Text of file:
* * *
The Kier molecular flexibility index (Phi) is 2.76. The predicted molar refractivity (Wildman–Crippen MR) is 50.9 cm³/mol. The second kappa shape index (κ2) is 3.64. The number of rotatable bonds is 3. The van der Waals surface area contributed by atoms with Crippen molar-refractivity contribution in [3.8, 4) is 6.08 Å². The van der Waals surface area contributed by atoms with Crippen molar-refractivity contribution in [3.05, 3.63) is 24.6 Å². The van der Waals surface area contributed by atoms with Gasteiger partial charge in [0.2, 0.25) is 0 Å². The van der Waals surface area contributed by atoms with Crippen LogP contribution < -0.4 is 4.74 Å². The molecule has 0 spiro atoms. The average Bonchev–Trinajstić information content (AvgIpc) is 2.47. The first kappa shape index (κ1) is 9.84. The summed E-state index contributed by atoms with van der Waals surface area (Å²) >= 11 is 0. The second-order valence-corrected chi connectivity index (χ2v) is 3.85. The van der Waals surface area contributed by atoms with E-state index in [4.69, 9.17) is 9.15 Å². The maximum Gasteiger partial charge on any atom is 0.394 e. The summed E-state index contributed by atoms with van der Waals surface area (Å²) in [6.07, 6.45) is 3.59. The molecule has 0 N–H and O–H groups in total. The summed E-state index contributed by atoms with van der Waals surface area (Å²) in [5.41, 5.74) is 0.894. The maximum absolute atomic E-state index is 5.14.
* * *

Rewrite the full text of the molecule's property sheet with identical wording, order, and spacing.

The Kier molecular flexibility index (Phi) is 2.76. The predicted molar refractivity (Wildman–Crippen MR) is 50.9 cm³/mol. The second kappa shape index (κ2) is 3.64. The number of rotatable bonds is 3. The van der Waals surface area contributed by atoms with Crippen molar-refractivity contribution in [3.8, 4) is 6.08 Å². The van der Waals surface area contributed by atoms with Crippen molar-refractivity contribution in [3.05, 3.63) is 24.6 Å². The van der Waals surface area contributed by atoms with Gasteiger partial charge in [0.2, 0.25) is 0 Å². The van der Waals surface area contributed by atoms with Crippen LogP contribution < -0.4 is 4.74 Å². The molecule has 0 spiro atoms. The average Bonchev–Trinajstić information content (AvgIpc) is 2.47. The first kappa shape index (κ1) is 9.84. The summed E-state index contributed by atoms with van der Waals surface area (Å²) >= 11 is 0. The second-order valence-corrected chi connectivity index (χ2v) is 3.85. The van der Waals surface area contributed by atoms with E-state index in [4.69, 9.17) is 9.15 Å². The maximum Gasteiger partial charge on any atom is 0.394 e. The summed E-state index contributed by atoms with van der Waals surface area (Å²) in [6.07, 6.45) is 3.59. The molecule has 0 N–H and O–H groups in total. The summed E-state index contributed by atoms with van der Waals surface area (Å²) in [5.41, 5.74) is 0.894. The maximum absolute atomic E-state index is 5.14.